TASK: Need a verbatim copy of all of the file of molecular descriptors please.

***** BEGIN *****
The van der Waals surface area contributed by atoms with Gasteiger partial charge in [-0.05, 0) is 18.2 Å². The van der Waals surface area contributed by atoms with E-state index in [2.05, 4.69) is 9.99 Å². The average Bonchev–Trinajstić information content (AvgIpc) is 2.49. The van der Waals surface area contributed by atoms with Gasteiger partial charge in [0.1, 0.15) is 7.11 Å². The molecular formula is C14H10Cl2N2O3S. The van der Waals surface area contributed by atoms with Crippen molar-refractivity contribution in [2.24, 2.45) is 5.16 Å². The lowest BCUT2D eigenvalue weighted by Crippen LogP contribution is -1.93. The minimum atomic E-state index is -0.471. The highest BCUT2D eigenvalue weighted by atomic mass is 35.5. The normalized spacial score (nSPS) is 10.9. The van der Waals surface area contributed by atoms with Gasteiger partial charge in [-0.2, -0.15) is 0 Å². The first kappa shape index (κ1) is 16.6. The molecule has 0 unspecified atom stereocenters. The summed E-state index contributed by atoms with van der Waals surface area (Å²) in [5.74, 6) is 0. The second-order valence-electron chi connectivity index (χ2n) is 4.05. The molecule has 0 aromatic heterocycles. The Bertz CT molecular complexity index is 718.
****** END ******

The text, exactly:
The van der Waals surface area contributed by atoms with Gasteiger partial charge in [-0.05, 0) is 18.2 Å². The van der Waals surface area contributed by atoms with E-state index in [2.05, 4.69) is 9.99 Å². The average Bonchev–Trinajstić information content (AvgIpc) is 2.49. The van der Waals surface area contributed by atoms with Gasteiger partial charge in [0.1, 0.15) is 7.11 Å². The molecular formula is C14H10Cl2N2O3S. The van der Waals surface area contributed by atoms with Crippen molar-refractivity contribution in [2.24, 2.45) is 5.16 Å². The lowest BCUT2D eigenvalue weighted by Crippen LogP contribution is -1.93. The minimum atomic E-state index is -0.471. The highest BCUT2D eigenvalue weighted by atomic mass is 35.5. The normalized spacial score (nSPS) is 10.9. The van der Waals surface area contributed by atoms with Gasteiger partial charge in [-0.2, -0.15) is 0 Å². The first kappa shape index (κ1) is 16.6. The molecule has 0 unspecified atom stereocenters. The summed E-state index contributed by atoms with van der Waals surface area (Å²) in [5.74, 6) is 0. The second-order valence-electron chi connectivity index (χ2n) is 4.05. The molecule has 0 aromatic heterocycles. The Bertz CT molecular complexity index is 718.